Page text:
Although the speech opening this post comes from a relatively minor character barely qualifying as a hero's helper, it nonetheless carries the moralizing heft of the standard SF hero's mentor's pedantic monologue on society's failures - and it's directed at Le Guin's own ambiguous anarchist Utopia! More specifically, it's directed at people. Not capitalists or socialists but the average naked ape, because political discourse often views things backwardly. It's not power structures which create powermongering, but the other way around. Homo sapiens shapes its environment, and ours is the world such apes make, a lynch-mob projection of human nature.

Therein lies the tragic flaw of modern "progressive" movements. As soon as they become a badge by which to hold oneself morally superior to others, they become tribal identities, power structures, weaponized public opinion by which the cowardly average human mind seeks to rule one's fellows. No wonder a California yuppie's "I'm a feminist" echoes so closely the self-righteousness of a backwoods Alabama hick's "ah'm a Chreeshtchun" because both cases represent the tyranny of the majority. They're a regressive primitivism, the bleating of the herd, tribal solidarity seeking to blunt better minds by enforcing strict, fanatical adherence to established doctrine.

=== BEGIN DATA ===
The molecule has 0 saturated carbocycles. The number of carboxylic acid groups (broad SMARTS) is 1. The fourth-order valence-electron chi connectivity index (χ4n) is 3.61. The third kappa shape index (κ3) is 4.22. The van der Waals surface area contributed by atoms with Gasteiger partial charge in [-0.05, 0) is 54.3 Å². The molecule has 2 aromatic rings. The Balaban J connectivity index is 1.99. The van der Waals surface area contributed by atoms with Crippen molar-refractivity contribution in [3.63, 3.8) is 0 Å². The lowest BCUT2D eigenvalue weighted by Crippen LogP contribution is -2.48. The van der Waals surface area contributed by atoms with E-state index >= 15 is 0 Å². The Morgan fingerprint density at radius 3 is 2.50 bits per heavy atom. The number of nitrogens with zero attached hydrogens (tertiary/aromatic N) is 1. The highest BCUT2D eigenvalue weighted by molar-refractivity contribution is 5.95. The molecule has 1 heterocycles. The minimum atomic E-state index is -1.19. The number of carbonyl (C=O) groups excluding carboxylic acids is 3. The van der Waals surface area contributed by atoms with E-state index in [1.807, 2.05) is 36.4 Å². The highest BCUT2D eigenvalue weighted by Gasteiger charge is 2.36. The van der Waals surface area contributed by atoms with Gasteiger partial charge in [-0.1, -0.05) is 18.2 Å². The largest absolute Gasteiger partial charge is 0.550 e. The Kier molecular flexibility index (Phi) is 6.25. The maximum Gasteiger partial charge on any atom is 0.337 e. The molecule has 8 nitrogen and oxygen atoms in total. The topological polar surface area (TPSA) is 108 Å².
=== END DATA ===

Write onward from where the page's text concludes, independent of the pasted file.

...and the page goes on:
Ursula Le Guin, for all her hope and support for left-wing politics, was painfully aware of this, even while writing a story for ex-hippies in the mid- '70s. It can't be an accident that Shevek's task toward the end of the book is not defeating the planet of archists but coming home to reform his own revolutionary movement, to keep it from backsliding into counter-revolutionary control schemes. Denying the ever-present threat of human mediocrity, attempting to evade reality, is insane, and suicidal. Any mass movement will be perverted by its own mass appeal. The many shadows of god yet stalk our marketplace.

*The Left Hand of Darkness was good but over-rated, for obvious political reasons. The Word for World is Forest comes closest. Solitude is amazing and in a league of its own 'cuz I said so. (Shut up, sorcerers.)

** This is John Galt speaking.
This is still John Galt... still speaking. You'd best settle in.